Photographer: Brent Lewin/Bloomberg

Engie and ACWA Bid for 800-Megawatt Solar Project in Morocco

Updated on
  • North African country to award contracts by end of this year
  • Renewables push aimed at cutting need for imported energy

Morocco attracted bids from France’s Engie SA and EDF Energies Nouvelles to build 800 megawatts of solar power as the North African country seeks to curb energy imports.

The French utilities, as well as Riyadh-based ACWA Power International, led groups bidding last month for engineering, procurement and construction contracts, Obaid Amrane, a member of the Moroccan Agency for Sustainable Energy’s management board, said in an interview.

Morocco, on the western fringes of the Middle East, is joining a regional push to expand in renewables. The country imports almost all its energy and has scant reserves of oil and natural gas, unlike neighboring Algeria and Egypt. In an effort to cut purchases from abroad, it plans to produce more than 40 percent of its electricity from renewables by the end of the decade.

The government will award contracts for the solar projects -- comprising two 400-megawatt facilities -- by the end of this year, and the plants could take 2 1/2 years to build, Amrane said in Abu Dhabi. ACWA Power confirmed its bid and said it expects to submit a financial proposal by April or May. Engie also confirmed its offer, while EDF Energies Nouvelles declined to comment.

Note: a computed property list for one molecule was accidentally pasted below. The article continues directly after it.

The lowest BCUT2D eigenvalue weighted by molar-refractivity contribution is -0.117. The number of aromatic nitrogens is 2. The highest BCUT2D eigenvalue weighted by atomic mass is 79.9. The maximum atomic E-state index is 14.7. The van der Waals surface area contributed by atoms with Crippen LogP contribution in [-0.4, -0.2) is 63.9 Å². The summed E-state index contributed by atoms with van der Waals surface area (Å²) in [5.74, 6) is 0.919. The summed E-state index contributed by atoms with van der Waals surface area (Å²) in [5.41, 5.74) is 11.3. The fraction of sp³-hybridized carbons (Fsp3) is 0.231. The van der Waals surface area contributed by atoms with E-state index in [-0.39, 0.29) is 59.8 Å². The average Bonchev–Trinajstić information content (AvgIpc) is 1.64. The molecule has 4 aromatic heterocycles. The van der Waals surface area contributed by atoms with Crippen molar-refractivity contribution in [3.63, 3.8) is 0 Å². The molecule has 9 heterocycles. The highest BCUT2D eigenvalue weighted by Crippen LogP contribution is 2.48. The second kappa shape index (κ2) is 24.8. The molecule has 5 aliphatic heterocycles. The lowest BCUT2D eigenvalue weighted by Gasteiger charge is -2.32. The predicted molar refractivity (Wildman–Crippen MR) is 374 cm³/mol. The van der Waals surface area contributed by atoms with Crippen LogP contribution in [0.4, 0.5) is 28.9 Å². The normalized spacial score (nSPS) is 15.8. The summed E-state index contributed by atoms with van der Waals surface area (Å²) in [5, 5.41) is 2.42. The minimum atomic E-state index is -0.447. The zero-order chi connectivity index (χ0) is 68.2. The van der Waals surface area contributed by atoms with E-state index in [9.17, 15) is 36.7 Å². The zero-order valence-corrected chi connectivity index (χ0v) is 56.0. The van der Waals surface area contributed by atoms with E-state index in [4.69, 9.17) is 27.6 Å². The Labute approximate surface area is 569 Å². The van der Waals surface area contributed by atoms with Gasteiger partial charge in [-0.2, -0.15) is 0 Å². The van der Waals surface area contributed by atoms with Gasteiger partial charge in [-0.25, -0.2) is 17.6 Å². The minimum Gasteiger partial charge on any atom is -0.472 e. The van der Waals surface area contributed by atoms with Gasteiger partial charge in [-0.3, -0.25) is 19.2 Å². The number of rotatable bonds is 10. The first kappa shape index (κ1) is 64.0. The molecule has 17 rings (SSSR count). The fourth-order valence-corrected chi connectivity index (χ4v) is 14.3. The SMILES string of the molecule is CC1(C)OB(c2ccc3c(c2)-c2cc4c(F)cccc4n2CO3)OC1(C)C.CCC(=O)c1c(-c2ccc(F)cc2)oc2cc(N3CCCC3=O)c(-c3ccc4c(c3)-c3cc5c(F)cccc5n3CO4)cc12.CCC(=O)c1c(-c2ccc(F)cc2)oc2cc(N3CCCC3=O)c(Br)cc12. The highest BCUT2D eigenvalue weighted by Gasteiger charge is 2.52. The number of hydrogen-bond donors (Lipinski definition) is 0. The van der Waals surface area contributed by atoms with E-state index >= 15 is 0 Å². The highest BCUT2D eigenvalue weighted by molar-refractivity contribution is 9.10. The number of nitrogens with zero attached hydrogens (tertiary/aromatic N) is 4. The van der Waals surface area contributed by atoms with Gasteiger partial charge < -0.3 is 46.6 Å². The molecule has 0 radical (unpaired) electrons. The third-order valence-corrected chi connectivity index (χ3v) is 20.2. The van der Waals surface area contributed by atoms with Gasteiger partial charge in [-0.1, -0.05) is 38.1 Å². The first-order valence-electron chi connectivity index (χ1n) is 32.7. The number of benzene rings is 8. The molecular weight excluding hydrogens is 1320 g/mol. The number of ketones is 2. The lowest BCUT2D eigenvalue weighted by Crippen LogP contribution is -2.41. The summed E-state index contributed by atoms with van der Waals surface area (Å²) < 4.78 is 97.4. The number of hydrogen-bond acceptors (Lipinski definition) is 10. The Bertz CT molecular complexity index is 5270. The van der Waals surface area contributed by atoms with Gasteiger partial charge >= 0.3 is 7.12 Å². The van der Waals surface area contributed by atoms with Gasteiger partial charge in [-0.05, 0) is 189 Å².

Development banks are likely to provide financing and a bond sale is also an option, according to Amrane. Morocco plans to have 6 gigawatts of installed renewables capacity -- including solar, wind and hydropower -- by 2020, he said, adding that the country anticipates “a lot of innovation” and lower prices in the battery market as the use of intermittent renewables grows.

— With assistance by Anna Hirtenstein, and Francois De Beaupuy

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